Most states use need-based state grant programs to reduce financial barriers to college for students from low-income households. The policy design and eligibility requirements of these grant programs vary from state to state and even across sectors. But some policies may unintentionally disproportionately exclude students from underrepresented racial and ethnic minority groups.In this report, we analyze data on students who attend college in their state of legal residence and examine how the characteristics of need-based state grant programs affect students from different racial and ethnic groups. We focus on 11 states with significant need-based grant programs and examine both program structure and the distribution of aid among students from different racial and ethnic groups. We find that some of the eligibility restrictions for state grants, including those based on time part-time enrollment, time since high school graduation, and high school academic record, may have differential impacts by race and ethnicity.The data show that differences in aid receipt are not as large or as prevalent as one might expect, but in some states, Black, Hispanic, or Asian students are less likely than others in similar financial circumstances to receive state grant aid. These differences usually do not occur within the public four-year sector but occur either among public two-year college students or among college students overall. Another significant issue is the relatively small share of state grant aid going to students attending public two-year colleges, which tend to enroll relatively large shares of Black and Hispanic students.Each state has a unique program design for need-based aid, and both student demographics and enrollment patterns vary considerably among states, so the most effective policies will differ from state to state. If states want to ensure inclusivity in their need-based state grant programs, they would be well advised to examine their policies for differential impacts by race and ethnicity.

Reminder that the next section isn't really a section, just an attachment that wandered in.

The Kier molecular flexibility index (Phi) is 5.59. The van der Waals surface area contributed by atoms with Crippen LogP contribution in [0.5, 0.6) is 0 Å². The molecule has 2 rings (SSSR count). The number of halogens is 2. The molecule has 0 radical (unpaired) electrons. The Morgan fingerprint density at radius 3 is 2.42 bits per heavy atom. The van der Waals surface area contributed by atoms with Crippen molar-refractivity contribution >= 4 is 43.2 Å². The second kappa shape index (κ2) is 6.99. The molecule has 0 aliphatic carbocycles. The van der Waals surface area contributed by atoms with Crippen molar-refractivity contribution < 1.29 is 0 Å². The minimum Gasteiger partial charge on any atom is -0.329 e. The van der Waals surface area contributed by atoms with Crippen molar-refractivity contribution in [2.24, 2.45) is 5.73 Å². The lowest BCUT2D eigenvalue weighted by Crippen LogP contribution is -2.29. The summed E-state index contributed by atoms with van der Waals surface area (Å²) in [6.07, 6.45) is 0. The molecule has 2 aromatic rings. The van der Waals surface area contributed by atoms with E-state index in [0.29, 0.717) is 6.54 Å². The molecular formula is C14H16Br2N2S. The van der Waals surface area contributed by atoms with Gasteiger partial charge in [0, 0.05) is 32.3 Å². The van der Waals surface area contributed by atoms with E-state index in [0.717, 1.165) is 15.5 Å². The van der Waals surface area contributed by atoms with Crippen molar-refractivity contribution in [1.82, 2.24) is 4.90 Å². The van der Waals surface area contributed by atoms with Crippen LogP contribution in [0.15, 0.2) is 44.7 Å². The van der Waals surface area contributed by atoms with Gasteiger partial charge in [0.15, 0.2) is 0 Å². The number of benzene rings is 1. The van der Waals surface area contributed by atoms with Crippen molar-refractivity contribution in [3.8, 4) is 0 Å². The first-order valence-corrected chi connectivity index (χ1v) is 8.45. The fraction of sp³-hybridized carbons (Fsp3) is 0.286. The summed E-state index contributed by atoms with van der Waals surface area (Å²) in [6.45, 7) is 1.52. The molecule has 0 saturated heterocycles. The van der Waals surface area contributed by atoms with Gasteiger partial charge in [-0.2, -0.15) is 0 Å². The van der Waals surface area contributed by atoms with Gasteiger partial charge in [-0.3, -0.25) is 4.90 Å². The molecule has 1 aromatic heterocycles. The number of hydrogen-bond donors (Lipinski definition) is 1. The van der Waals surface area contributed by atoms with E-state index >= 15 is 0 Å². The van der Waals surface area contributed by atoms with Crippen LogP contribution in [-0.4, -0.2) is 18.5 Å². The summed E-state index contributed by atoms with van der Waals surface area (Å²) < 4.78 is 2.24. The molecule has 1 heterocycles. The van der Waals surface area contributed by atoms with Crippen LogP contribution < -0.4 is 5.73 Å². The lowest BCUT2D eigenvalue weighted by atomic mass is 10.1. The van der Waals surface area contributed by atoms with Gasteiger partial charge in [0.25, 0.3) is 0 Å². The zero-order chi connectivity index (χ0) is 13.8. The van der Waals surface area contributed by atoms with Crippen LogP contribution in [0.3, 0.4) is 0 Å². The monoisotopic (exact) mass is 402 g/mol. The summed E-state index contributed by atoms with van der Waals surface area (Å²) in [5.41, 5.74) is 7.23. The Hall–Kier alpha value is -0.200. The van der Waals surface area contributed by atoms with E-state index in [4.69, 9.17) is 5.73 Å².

Behavioral Health in Ohio: Improving Data, Moving Toward Racial & Ethnic Equity - Report 1: An Overview of Opportunities

January 18, 2023

This report, the first of four, highlights the need for more comprehensive behavioral health data describing the experiences of marginalized racial and ethnic groups. These groups, generally, have worse outcomes in terms of behavioral health than the White population. However, the existing data are not detailed enough to fully address the disparities.

A Change Management & Deep Equity Primer: The What, Why, How & Nuance

January 16, 2023

Change is a force that is simultaneously generative, stimulating creativity and innovation, and disruptive, destabilizing or re-ordering existing conditions. Organizations embarking on equity transformation processes often grapple with questions about the work they are engaging in and where they aspire to land as it relates to advancing change. These common questions can present moments of tension or stuckness, for organizations, staff, boards and equity practitioners, whether in identifying the greatest power levers, unaddressed challenges, or navigating fear or misalignment that can impede larger transformation journeys. Through this publication, Sheryl Petty supports systems to unstick and deepen their ability to advance and embody Deep Equity.

2023 MLK Day Report: Americans’ Views on MLK Day

January 16, 2023

A survey of more than 1,000 Americans exploring their views on the legacy of Dr. Martin Luther King Jr., the importance of celebrating MLK Day and thoughts on improvements in racial equality.

Michigan Statewide Nonprofit Leadership Census 2022

December 7, 2022

The Michigan Statewide Nonprofit Leadership Census identifies the percentage of BIPOC (Black, Indigenous, and People of Color) nonprofit leaders statewide to provide a clear understanding of the racial and ethnic composition of staff members and boards at nonprofits. The report, which identifies equity issues facing different communities across the state, focused on six regions: Lakeshore/West Michigan, Metro Detroit, Mid-State/Central Michigan, Southern Central Michigan, Tip of the Mitt, and the Upper Peninsula.Key findings include:Metro Detroit reported the highest percentage of BIPOC-led organizations (38%), while Tip of the Mitt reported the lowest (1%).The budget range reported for most responding nonprofit organizations was concentrated in two groups: more than $50,000 but less than $250,000 or $1 million to less than $5 million.At the state level, the majority of nonprofits (93%) reported only one executive director who is more likely to be at least one of the following characteristics: White, female, aged 45–64 years old, and one who has served in the leadership role for no more than five years.Reporting at least one BIPOC executive director was associated with more organizations reporting multiple executive directors, younger directors, as well as a higher percentage of BIPOC members on its board and staff.Housing was determined to be a pressing equity issue in Michigan. Notably, BIPOC-led organizations are much more likely to choose race and ethnicity as one of their community's most pressing equity issues.